By Peter Halstead

Even as the day is now
Turning icicles to dripping lights,
Boomeranging stars from boughs,
Triangulating from the heights

A coruscating daze
That ends in earthbound hues,
Prismatic solar wraiths
That with the frozen gutter fuse,

Arrays of jeweled stalactites
Sprung from frozen rays of sun—
This confused and blinding sleight
Of hand, where evaporation

Wrings cyclones from the clouds,
Leaves just tiny souvenirs
Of sky’s enormous shrouds,
Of passion in the spheres,

Where transparent space surrounds
The very fire it erodes
And puts the air on solid grounds,
With whose facets it explodes.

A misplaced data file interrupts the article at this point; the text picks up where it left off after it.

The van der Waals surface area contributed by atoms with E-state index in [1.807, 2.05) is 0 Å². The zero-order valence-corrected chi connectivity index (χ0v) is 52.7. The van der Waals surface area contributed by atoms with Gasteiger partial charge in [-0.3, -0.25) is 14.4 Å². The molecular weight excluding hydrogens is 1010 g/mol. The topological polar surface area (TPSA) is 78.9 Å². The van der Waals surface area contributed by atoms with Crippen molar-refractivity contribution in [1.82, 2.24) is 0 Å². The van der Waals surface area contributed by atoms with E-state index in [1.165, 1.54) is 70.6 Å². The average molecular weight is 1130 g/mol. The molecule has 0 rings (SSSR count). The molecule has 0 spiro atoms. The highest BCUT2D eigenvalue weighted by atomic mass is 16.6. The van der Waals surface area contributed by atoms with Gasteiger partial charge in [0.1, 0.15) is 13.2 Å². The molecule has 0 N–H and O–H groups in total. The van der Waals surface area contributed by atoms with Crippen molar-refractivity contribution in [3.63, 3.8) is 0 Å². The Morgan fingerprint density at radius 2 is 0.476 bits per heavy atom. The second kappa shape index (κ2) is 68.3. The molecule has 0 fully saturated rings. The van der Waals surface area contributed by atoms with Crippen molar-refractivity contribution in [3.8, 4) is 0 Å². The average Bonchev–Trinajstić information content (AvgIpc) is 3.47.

An incrustation is a deposit of sediment, of minerals leached from water that heat has evaporated. It’s often a kind of jewel, through which light dazzles. It’s the glittering inside of a gem whose facets reflect the sun. Here, it’s drops at the end of an icicle, water wrung from sky, frozen by heat, which reflect the sun which made them, a phenomenon sprung from its opposite. Its inner core of energy explodes, but it also explodes, or exposes, the contradictions in the air, the antitheses of which air is made.